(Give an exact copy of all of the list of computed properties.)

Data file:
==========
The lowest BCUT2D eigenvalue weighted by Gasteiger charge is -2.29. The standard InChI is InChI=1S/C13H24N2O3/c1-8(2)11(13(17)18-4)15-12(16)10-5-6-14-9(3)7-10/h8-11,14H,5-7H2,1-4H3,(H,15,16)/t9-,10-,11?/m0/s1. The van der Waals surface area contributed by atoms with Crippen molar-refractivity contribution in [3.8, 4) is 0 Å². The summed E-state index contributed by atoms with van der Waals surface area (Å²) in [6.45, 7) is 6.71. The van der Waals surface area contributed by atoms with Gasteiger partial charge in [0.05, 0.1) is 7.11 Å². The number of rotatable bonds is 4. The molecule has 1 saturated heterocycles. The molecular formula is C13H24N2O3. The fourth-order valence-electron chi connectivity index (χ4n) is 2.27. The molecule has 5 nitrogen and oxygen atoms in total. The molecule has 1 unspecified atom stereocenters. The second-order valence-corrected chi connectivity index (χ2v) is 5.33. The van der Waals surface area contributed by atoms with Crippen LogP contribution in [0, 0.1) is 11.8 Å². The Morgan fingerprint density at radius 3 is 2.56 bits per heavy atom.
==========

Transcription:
The lowest BCUT2D eigenvalue weighted by Gasteiger charge is -2.29. The standard InChI is InChI=1S/C13H24N2O3/c1-8(2)11(13(17)18-4)15-12(16)10-5-6-14-9(3)7-10/h8-11,14H,5-7H2,1-4H3,(H,15,16)/t9-,10-,11?/m0/s1. The van der Waals surface area contributed by atoms with Crippen molar-refractivity contribution in [3.8, 4) is 0 Å². The summed E-state index contributed by atoms with van der Waals surface area (Å²) in [6.45, 7) is 6.71. The van der Waals surface area contributed by atoms with Gasteiger partial charge in [0.05, 0.1) is 7.11 Å². The number of rotatable bonds is 4. The molecule has 1 saturated heterocycles. The molecular formula is C13H24N2O3. The fourth-order valence-electron chi connectivity index (χ4n) is 2.27. The molecule has 5 nitrogen and oxygen atoms in total. The molecule has 1 unspecified atom stereocenters. The second-order valence-corrected chi connectivity index (χ2v) is 5.33. The van der Waals surface area contributed by atoms with Crippen LogP contribution in [0, 0.1) is 11.8 Å². The Morgan fingerprint density at radius 3 is 2.56 bits per heavy atom.